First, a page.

This new report from the NOAA Drought Task Force highlights the crucial role NOAA research plays in advancing our ability to prepare for and react to drought. Click here to learn more...

Leadership

Lead: Marty Hoerling, NOAA ESRL

Co-Lead: Mark Svoboda, University of Nebraska, Drought Mitigation Center

Co-Lead: Eric Wood, Princeton University

Co-Lead: Randy Koster, NASA Goddard Space Flight Center

Mission

This Drought Task Force is follow-up to the first group, which was established in October 2011 and ran until September 2014. The overall goals of the NOAA Drought Task Force are to achieve significant advances in understanding and in the ability to monitor and predict drought over North America. The Task Force is an initiative of NOAA’s Climate Program Office Modeling, Analysis, Predictions, and Projections (MAPP) program. The research results are expected to help advance basic understanding of drought mechanisms, official national drought products, the development of early warning systems by the National Integrated Drought Information System (NIDIS), and experimental drought monitoring and prediction activities and tools for operational and service purposes as part of the National Centers for Environmental Prediction's (NCEP) Climate Test Bed. The Task Force will coordinate with other relevant national and international efforts including the emerging National Multi-Model Ensemble (NMME) capabilities, and the international effort to develop a Global Drought Information System (GDIS).

This Drought Task Force started its activities in October 2014 and will have a duration of three years. 






Research Objectives

In the following we describe the issues underlying our key research objectives in more detail.

News & Events

New NOAA Report: Exceptional Southwest Drought Exacerbated by Human-Caused Warming 29 September 2021

New NOAA Report: Exceptional Southwest Drought Exacerbated by Human-Caused Warming

According to the report, the drought caused roughly $11.4–$23 billion in economic losses in 2020—including impacts from associated wildfires. Economic losses for 2021 will also be substantial, and the drought is expected to continue at least into next year.

Study: Dry Future Likely Unavoidable for Southwest, But Reducing Greenhouse Gases Can Still Help 8 September 2021

Study: Dry Future Likely Unavoidable for Southwest, But Reducing Greenhouse Gases Can Still Help

For the past two decades, the southwestern United States has been desiccated by one of the most severe long-term droughts—or ‘megadroughts’—of the last 1,200 years. And now, scientists say the risk of similar extreme megadroughts and severe single-year droughts will increase in the future as Earth’s temperature continues to rise, according to a new study in Earth’s Future.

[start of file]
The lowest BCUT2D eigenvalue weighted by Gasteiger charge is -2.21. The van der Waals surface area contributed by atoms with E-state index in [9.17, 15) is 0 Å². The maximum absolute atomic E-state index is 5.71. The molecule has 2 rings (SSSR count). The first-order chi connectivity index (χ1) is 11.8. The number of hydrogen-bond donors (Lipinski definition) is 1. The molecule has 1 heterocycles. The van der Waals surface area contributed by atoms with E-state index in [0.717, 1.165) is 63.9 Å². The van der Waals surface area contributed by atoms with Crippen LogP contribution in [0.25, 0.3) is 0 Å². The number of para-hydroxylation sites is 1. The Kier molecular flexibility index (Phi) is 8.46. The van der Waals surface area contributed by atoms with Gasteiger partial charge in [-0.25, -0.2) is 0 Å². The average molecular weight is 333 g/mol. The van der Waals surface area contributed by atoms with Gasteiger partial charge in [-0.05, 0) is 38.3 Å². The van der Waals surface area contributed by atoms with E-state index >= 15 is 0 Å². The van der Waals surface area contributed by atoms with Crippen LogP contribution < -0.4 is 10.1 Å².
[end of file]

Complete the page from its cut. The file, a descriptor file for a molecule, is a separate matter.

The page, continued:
Greenhouse Gas and Aerosol Emissions are Lengthening and Intensifying Droughts 18 May 2021

Greenhouse Gas and Aerosol Emissions are Lengthening and Intensifying Droughts

CPO-funded study shows human-caused boost to drying in Americas, Africa, and Asia

“There has always been natural variability in drought events around the world, but our research shows the clear human influence on drying, specifically from anthropogenic aerosols, carbon dioxide, and other greenhouse gases,” said lead author Felicia Chiang from the University of California, Irvine. 

Tackling the challenges of a drier, hotter, more fire-prone future 11 April 2021

Tackling the challenges of a drier, hotter, more fire-prone future

In a new EOS Opinion Article, MAPP Drought Task Force leaders Rong Fu, Andrew Hoell, Justin Mankin, and Isla Simpson, working with NIDIS staff member Amanda Sheffield, describe the disastrous impacts droughts, heat waves and fires have globally. They also highlight new MAPP- and NIDIS-funded research that tackles the challenges of a drier, hotter, more fire-prone future.
Drought Task Force Provides Rapid Response to Worst U.S. Drought Since 2013 26 January 2021

Drought Task Force Provides Rapid Response to Worst U.S. Drought Since 2013

The Drought Task Force’s rapid response will help us understand the ongoing drought’s causes, how our science is helping us understand the drought, to what extent climate change is playing a role, and how the event may evolve.

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Contact

Dr. Daniel Barrie
Acting MAPP Program Director
P: 301-734-1256
E: daniel.barrie@noaa.gov

Courtney Byrd
MAPP Program Specialist
P: 301-734-1257
E: courtney.byrd@noaa.gov

Wenfei Ni
MAPP Program Specialist
P: 
E: wenfei.ni@noaa.gov

Dr. Annarita Mariotti
MAPP Program Director, on detail to EOP/OSTP
P: 301-734-1237
E: annarita.mariotti@noaa.gov

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